By No machine-readable author provided. Ningyou assumed (based on copyright claims). - No machine-readable source provided. Own work assumed (based on copyright claims)., Public Domain | Source

They would leave their home in the Spring to go on raids where they would loot, and plunder settlements. They would go back home for the winter.

 By Berig - Own work, CC BY-SA 3.0,
By Berig - Own work, CC BY-SA 3.0, | Source

The Viking raids were brutal even for the Middle Ages. Many of the settlements would give the Vikings tribute in advance so they would not plunder their settlement.

Viking Traders

 By Tvilling at Danish Wikipedia
By Tvilling at Danish Wikipedia | Source

The Vikings were excellent traders and they did not always steal what they wanted. The north where they lived was very rich with resources they could trade. They had timber, skins, and animal furs. The Vikings set up market towns in the settlements they had raided from which they traded their resources for what they wanted and needed.

The warriors got more than riches from their raids. When a warrior performed an act of bravery during battle it would add to his sense of honor. It was also a symbol of his worth as a warrior.

Vikings Great Navigators

Unknown  CC BY-SA 3.0
Unknown CC BY-SA 3.0 | Source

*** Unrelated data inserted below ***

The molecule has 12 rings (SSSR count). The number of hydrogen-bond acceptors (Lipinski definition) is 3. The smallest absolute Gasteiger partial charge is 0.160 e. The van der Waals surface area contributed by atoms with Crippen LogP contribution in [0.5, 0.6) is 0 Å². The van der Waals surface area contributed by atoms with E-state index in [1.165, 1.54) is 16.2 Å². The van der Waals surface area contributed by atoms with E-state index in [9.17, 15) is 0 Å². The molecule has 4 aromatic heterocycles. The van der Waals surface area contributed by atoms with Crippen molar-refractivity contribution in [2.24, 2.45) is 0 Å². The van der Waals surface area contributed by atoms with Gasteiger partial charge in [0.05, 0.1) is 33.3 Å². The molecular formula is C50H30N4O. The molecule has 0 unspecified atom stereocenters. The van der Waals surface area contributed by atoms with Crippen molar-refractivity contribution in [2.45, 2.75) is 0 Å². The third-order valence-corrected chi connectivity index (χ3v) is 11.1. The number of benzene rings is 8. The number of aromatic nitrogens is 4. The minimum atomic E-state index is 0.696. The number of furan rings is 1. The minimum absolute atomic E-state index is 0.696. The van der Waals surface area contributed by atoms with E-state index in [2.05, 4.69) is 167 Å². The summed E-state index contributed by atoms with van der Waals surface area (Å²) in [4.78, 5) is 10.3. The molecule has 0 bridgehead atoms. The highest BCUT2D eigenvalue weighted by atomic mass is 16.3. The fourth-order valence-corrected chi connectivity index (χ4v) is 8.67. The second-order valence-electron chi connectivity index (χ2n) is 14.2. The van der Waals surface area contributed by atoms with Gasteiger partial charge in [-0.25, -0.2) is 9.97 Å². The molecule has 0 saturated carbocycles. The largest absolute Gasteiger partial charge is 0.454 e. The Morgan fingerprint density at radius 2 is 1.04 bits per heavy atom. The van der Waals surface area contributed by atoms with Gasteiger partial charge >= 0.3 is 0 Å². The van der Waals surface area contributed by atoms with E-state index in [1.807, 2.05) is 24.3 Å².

The Vikings became very good navigators. They became so good at navigation they started going further looking for new land. They traveled to and were the first Europeans to settle in Greenland and Iceland. Eric the Red's son, Leif Erikson is said to be the first European to land in America. He landed in the present day Newfoundland in Canada.

Vikings Attacking Paris

Unknown Public Domain
Unknown Public Domain | Source

Paris was conquered in 845 by the Viking Ragnar. East Anglia was conquered and its king killed by Ivar the Boneless. The last Viking ruler of Northumbria was Eric Bloodaxe. London was plagued by King Sven Forkbeard in 994. He was paid to leave by Ethelred II. During the 10th century, Northwestern France was settled by William the Conqueror who was descended from the Vikings.


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    • lawrence01 profile image

      Lawrence Hebb 18 months ago from Hamilton, New Zealand


      The reputation of the Vikings was such that from the eighth century onwards the bodyguards of the Byzantine emperor were Viking!

      This was a great intro into their way of life.


    • norlawrence profile image

      Norma Lawrence 18 months ago from California

      Thanks. Glad you liked it.

    • BlossomSB profile image

      Bronwen Scott-Branagan 18 months ago from Victoria, Australia

      Great! An interesting article and really good images. Enjoyed it very much.

    • norlawrence profile image

      Norma Lawrence 19 months ago from California

      Thanks for your comment.

    • FlourishAnyway profile image

      FlourishAnyway 19 months ago from USA

      My father is very interested in Vikings and genealogy and has traced our lineage way way back.

    • norlawrence profile image

      Norma Lawrence 19 months ago from California

      Thank you so much for your comment. It is my first one on this article. I get very few comments and none on most articles. Thanks again.

    • Suhail and my dog profile image

      Suhail Zubaid aka Clark Kent 19 months ago from Mississauga, ON

      Hi Norma,

      This was a great intro to Vikings. The hub is written in a very interesting and readable manner.

      I liked this informative article.